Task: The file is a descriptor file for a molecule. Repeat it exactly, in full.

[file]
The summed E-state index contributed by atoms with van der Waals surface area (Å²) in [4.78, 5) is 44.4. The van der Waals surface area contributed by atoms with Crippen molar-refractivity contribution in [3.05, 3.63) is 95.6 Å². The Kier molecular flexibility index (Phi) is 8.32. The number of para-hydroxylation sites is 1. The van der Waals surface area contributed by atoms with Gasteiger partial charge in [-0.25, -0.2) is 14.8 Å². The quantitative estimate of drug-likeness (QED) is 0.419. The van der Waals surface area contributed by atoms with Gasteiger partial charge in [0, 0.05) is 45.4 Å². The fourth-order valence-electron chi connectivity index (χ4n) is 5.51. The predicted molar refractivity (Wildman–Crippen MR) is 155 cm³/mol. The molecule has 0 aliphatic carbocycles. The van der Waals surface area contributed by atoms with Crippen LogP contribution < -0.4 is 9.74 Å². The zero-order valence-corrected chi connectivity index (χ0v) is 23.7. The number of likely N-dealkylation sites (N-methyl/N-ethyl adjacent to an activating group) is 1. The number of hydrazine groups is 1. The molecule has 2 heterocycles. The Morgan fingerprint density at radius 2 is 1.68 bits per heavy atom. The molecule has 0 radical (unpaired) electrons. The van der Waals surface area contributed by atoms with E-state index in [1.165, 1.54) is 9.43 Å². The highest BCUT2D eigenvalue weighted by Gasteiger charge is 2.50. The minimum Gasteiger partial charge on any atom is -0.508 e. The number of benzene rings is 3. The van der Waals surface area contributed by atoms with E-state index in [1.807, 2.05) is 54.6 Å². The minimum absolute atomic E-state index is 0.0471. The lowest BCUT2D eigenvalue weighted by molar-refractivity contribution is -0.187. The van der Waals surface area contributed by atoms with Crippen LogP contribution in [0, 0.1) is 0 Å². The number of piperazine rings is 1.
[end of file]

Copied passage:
The summed E-state index contributed by atoms with van der Waals surface area (Å²) in [4.78, 5) is 44.4. The van der Waals surface area contributed by atoms with Crippen molar-refractivity contribution in [3.05, 3.63) is 95.6 Å². The Kier molecular flexibility index (Phi) is 8.32. The number of para-hydroxylation sites is 1. The van der Waals surface area contributed by atoms with Gasteiger partial charge in [-0.25, -0.2) is 14.8 Å². The quantitative estimate of drug-likeness (QED) is 0.419. The van der Waals surface area contributed by atoms with Gasteiger partial charge in [0, 0.05) is 45.4 Å². The fourth-order valence-electron chi connectivity index (χ4n) is 5.51. The predicted molar refractivity (Wildman–Crippen MR) is 155 cm³/mol. The molecule has 0 aliphatic carbocycles. The van der Waals surface area contributed by atoms with Crippen LogP contribution < -0.4 is 9.74 Å². The zero-order valence-corrected chi connectivity index (χ0v) is 23.7. The number of likely N-dealkylation sites (N-methyl/N-ethyl adjacent to an activating group) is 1. The number of hydrazine groups is 1. The molecule has 2 heterocycles. The Morgan fingerprint density at radius 2 is 1.68 bits per heavy atom. The molecule has 0 radical (unpaired) electrons. The van der Waals surface area contributed by atoms with E-state index in [1.165, 1.54) is 9.43 Å². The highest BCUT2D eigenvalue weighted by Gasteiger charge is 2.50. The minimum Gasteiger partial charge on any atom is -0.508 e. The number of benzene rings is 3. The van der Waals surface area contributed by atoms with E-state index in [1.807, 2.05) is 54.6 Å². The minimum absolute atomic E-state index is 0.0471. The lowest BCUT2D eigenvalue weighted by molar-refractivity contribution is -0.187. The van der Waals surface area contributed by atoms with Crippen LogP contribution in [0, 0.1) is 0 Å². The number of piperazine rings is 1.